A New Gold Standard

Negative assumptions about tradespeople are everywhere, from characters on TV to political comments

December 13, 2015

Getting young people into the remodeling field is the biggest challenge facing our industry today. The vast majority of high school graduates don’t even consider the trades as an option, and while there are many reasons for this, the largest one is probably simple prejudice. Negative assumptions about tradespeople are seen everywhere—from characters on TV to well-intentioned, yet insidious, comments from politicians. 

Here’s a quote from Bernie Sanders at a recent Democratic debate: “If you want to make it into the middle class—I’m not saying in all cases—we need plumbers, and we need carpenters, and electricians, that’s for sure, and they should get help as well. But bottom line now is, in America in the year 2015, any person who has the ability and the desire should be able to get a ... college education, regardless of the income of his or her family.”

The statement is subtle, but clear. It places a college education as the gold standard, and while we “need carpenters” there’s an implication that they’re below anyone with “the ability and desire” to attend a university. 

On the other side of the political aisle, here’s a recent debate quote from Marco Rubio: “For the life of me, I don’t know why we have stigmatized vocational education. Welders make more money than philosophers. We need more welders and less philosophers.” The statement drew a cheer from the crowd, and while I don’t think he meant any harm, as with Sanders there is still an undercurrent of bias. 

Why can’t welders also learn philosophy? Shouldn’t carpenters and plumbers know the thinking that founded our country, the assumptions that run our economy, and the ideals that shape our culture? Bringing young people into the industry requires a dual approach. On one side, we need more outreach and an organized effort to change the national conversation so that tradespeople are given the prestige they deserve. This will make a career in construction more desirable. On the other side, we need to shine a focused and positive light on the people who are already in the field.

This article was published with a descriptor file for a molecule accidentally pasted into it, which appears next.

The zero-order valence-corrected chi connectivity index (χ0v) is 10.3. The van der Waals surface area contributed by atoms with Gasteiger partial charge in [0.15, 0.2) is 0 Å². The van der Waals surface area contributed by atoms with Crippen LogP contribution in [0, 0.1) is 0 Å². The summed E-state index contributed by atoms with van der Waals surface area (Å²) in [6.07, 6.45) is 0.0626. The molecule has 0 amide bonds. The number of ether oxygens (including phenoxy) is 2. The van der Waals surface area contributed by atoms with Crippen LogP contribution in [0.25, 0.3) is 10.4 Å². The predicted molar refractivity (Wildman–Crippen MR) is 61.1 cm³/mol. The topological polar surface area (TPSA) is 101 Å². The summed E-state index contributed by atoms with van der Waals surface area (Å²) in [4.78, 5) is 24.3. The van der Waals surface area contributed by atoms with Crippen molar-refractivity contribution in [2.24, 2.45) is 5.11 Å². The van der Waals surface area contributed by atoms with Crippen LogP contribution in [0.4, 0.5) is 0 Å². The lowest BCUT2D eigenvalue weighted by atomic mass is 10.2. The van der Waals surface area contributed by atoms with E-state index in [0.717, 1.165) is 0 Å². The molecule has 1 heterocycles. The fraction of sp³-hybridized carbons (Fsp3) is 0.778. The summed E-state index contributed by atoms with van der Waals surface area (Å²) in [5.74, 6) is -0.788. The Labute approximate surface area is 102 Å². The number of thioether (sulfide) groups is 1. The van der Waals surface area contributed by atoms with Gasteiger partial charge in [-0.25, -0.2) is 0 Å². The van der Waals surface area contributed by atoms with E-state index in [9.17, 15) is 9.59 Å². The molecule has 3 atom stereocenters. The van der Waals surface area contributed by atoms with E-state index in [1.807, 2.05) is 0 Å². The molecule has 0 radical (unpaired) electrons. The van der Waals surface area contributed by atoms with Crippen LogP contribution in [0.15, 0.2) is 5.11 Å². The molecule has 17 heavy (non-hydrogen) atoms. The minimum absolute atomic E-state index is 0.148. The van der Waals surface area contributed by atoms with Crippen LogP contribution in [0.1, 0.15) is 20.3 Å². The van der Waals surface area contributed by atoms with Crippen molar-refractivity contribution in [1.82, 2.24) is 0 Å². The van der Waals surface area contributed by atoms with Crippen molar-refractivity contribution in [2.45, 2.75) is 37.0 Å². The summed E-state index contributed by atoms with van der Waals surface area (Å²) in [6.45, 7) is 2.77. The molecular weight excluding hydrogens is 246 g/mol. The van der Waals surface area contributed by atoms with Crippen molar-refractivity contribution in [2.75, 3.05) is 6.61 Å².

And that’s where Professional Remodeler comes in. Next year, we’re holding the first annual conference for our 40 Under 40 winners. The event, called Gen X-Change, is set for April
13-15, in Dallas. It will feature smart, interesting speakers relevant to younger remodelers, great networking opportunities, and an ambitious exchange of tips for using technology. It’s free to enter the 40 Under 40, and honorees receive a profile in print and online as well as an award presented during a special luncheon. Don’t miss it!  


About the Author

About the Author

Erika Taylor is the director of content for Professional Remodeler. Contact her at etaylor@sgcmail.com or 972.803.4014.



Best wishes. I’ve spent a good part of my business life on that battle ground.  Bernie’s saying the things his crowd wants to hear and I don’t necessarily disagree but the colleges and universities do, they say we’ll need less degreed people and more skilled ones in the coming years.  Marco comes from a construction family so I think his comment was more of a broad brush regarding the type of degrees for which there are no jobs but again, I don’t necessarily agree or disagree.  I’m happy to hire them all.  The additional years in school has cleaned them up and added a bit of polish from the high school grads yet they’re still eager to learn.  They need a steady job to help pay back the education debt they’re carrying so they show up when they’re supposed to and they look better in the company shirt (than the kids who slept in theirs).  While it might seem ludicrous to think that degrees are offered for dental hygienists but not for the kids constructing the building designed to withstand a hurricane, in which they work, so be the injustices of life.  Don’t be scared of the college educated, they make darn good skilled workers. 

But that’s just the opinion of an uneducated, state certified building contractor, who’s been licensed since 1981. 

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